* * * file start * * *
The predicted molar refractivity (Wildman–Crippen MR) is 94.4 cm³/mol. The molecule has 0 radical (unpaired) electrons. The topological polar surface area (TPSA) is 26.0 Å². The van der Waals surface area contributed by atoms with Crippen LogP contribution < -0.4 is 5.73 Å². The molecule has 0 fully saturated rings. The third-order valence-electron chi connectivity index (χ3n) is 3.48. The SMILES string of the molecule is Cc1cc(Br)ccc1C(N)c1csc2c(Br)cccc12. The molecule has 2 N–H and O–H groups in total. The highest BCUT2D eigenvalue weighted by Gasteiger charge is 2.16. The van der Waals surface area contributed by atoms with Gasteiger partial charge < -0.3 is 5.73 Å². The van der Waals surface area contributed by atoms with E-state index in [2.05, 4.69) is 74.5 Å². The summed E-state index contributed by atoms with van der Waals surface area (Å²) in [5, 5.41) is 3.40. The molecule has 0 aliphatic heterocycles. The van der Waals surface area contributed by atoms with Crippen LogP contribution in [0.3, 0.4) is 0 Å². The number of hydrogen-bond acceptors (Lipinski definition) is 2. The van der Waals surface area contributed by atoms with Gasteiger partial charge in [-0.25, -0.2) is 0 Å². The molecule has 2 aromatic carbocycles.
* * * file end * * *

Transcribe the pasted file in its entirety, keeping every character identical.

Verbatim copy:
The predicted molar refractivity (Wildman–Crippen MR) is 94.4 cm³/mol. The molecule has 0 radical (unpaired) electrons. The topological polar surface area (TPSA) is 26.0 Å². The van der Waals surface area contributed by atoms with Crippen LogP contribution < -0.4 is 5.73 Å². The molecule has 0 fully saturated rings. The third-order valence-electron chi connectivity index (χ3n) is 3.48. The SMILES string of the molecule is Cc1cc(Br)ccc1C(N)c1csc2c(Br)cccc12. The molecule has 2 N–H and O–H groups in total. The highest BCUT2D eigenvalue weighted by Gasteiger charge is 2.16. The van der Waals surface area contributed by atoms with Gasteiger partial charge < -0.3 is 5.73 Å². The van der Waals surface area contributed by atoms with E-state index in [2.05, 4.69) is 74.5 Å². The summed E-state index contributed by atoms with van der Waals surface area (Å²) in [5, 5.41) is 3.40. The molecule has 0 aliphatic heterocycles. The van der Waals surface area contributed by atoms with Crippen LogP contribution in [0.3, 0.4) is 0 Å². The number of hydrogen-bond acceptors (Lipinski definition) is 2. The van der Waals surface area contributed by atoms with Gasteiger partial charge in [-0.25, -0.2) is 0 Å². The molecule has 2 aromatic carbocycles.